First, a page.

I guess the easiest way to describe this album is to think of a hybrid between the dark, futuristic, complex IDM sound of Access to Arasaka's more atmospheric material, say ==Null, and the spacious mixing and plucky, emotional melodies of DNN. I don't want to draw too many comparisons because I feel that would diminish the quality of work presented here; however, that should paint a pretty accurate picture - and it is most certainly a recipe for success. Huron brilliantly mixes beautiful, emotive atmospheres (lots of big pads + melodic stuff - typical a pleasant sounding piano) with complex and unpredictable swirls of percussion and sfx. While the beats and percussive elements lend a distinctly mechanical sound (and some, like on "Vector Change", have a nice industrial bite to them), the synths balance it with deep, dreamy, organic flavor. The result is that this music feels like a future where nature has been symbiotically incorporated into machinery to utilize the best of both worlds. Every song on the album is well done, and while they share similar characteristics, I can listen to the entire thing all the way through and not get bored. Again I will draw the comparison to Access to Arasaka, but think more structured and musical, with a distinct path to tread from beginning to end. Along the way are various wonders to see (though none terribly divergent from the origin), as the songs don't stagnant or get repetitive. While the sounds he uses aren't totally unique, the skillful composition paints them in their best light and makes these IDM tropes feel new & exciting again. There are also three beat-less interludes throughout the album which I found to be pretty enjoyable and fitting with the overall atmosphere of the album.

Additionally, I want to make mention of the absolutely phenomenal mastering here from Alexander Dietz. This record somehow manages to be much louder than most other stuff, while still being incredibly punchy, crisp, and spacious. Totally perfect for this style of music.

Overall: 
An incredible album that will please fans of IDM, especially the Access to Arasaka type stuff (which is my personal favorite style). I wouldn't be surprised if this ends up on my best albums of the year list. Don't miss it!!

Tuesday, March 18, 2014

MultiColor - "Cyclicity"

Artist: MultiColor
Album: Cyclicity
Year: 2014
Label: Tympanik Audio
Genre: IDM
Website: www.tympanikaudio.com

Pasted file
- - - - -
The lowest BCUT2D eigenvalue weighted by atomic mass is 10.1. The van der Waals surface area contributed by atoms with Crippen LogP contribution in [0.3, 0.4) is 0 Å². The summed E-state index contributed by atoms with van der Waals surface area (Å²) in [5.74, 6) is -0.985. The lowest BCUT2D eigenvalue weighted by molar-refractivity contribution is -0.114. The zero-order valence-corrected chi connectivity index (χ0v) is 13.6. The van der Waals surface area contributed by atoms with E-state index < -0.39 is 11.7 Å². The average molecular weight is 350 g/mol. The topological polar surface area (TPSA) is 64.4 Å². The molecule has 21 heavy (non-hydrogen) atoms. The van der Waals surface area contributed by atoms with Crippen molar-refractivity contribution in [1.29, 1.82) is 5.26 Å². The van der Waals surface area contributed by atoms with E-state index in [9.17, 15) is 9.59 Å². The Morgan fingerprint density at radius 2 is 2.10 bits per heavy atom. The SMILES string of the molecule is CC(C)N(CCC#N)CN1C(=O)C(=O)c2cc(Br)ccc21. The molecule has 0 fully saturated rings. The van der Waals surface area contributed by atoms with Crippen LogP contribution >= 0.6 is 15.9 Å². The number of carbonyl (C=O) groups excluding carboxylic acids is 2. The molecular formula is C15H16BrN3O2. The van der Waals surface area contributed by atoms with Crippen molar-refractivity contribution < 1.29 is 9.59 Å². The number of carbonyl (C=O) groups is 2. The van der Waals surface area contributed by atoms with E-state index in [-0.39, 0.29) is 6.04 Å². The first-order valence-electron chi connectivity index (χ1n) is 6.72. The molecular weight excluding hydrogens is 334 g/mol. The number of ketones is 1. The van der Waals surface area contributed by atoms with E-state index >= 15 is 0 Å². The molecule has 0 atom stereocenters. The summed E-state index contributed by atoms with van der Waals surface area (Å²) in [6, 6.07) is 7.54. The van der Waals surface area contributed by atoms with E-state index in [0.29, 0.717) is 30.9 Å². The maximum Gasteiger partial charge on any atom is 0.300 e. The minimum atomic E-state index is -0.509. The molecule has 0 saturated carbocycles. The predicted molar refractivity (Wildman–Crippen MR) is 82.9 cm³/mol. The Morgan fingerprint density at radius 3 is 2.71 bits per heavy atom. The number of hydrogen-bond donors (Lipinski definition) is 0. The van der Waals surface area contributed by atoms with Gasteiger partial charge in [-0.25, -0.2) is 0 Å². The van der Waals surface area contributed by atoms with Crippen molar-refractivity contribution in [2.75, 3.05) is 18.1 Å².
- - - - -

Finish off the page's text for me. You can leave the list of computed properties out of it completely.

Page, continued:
Basics:
Here we have the debut EP from the recent Tympanik signing MultiColor. There are 3 original songs and a remix from Balkansky (the downtempo alias of DNB phenom Cooh). Don't really have any further info on this guy so let's have a listen.

Stuff:
Upon the opening of the EP I am immediately impressed. This definitely fits well within Tympanik's ranks. MultiColor creates a hybrid of IDM/ambient/glitch which reminds me of the classic acts who got me into the genre - stuff like Boards of Canada, Plaid, Mouse on Mars, etc. He does an excellent job of mixing weird & glitchy melodic textures with constantly changing beats & rhythms to create continuously evolving tracks. I appreciate that there is some degree of unpredictability here, as well as various sections within each song - parts with melodies, parts with more subdued pads and atmospherics, ambient interludes, etc. The opener "The First Stage" sets the tone - a lighthearted groovy track with a catchy main melody and lots of subtle sounds and sfx to keep your attention. The second track "Moving Up" is my least favorite, because the main melodic thing starts to annoy me after a while, but I appreciate the nostalgic value it generates as it reminds me a lot of something I can't put my finger on. Tycho or something. Anyway, this song has a nice multi-faceted interlude in the middle and demonstrates MultiColor's song writing abilities. The third and final original track "A Special Moment" might be my favorite here; it's got some neat glitchy & filtery guitar plucking combined with great evocative pads and atmospheric sfx. It's also the most driving and upbeat piece on the EP. It feels like a warm autumn night under the moon. I also enjoyed the Balkansky mix of this track which adds in more glitchy percussive elements, although the mix is kind of unbalanced with the melodic stuff being way too low.

Overall: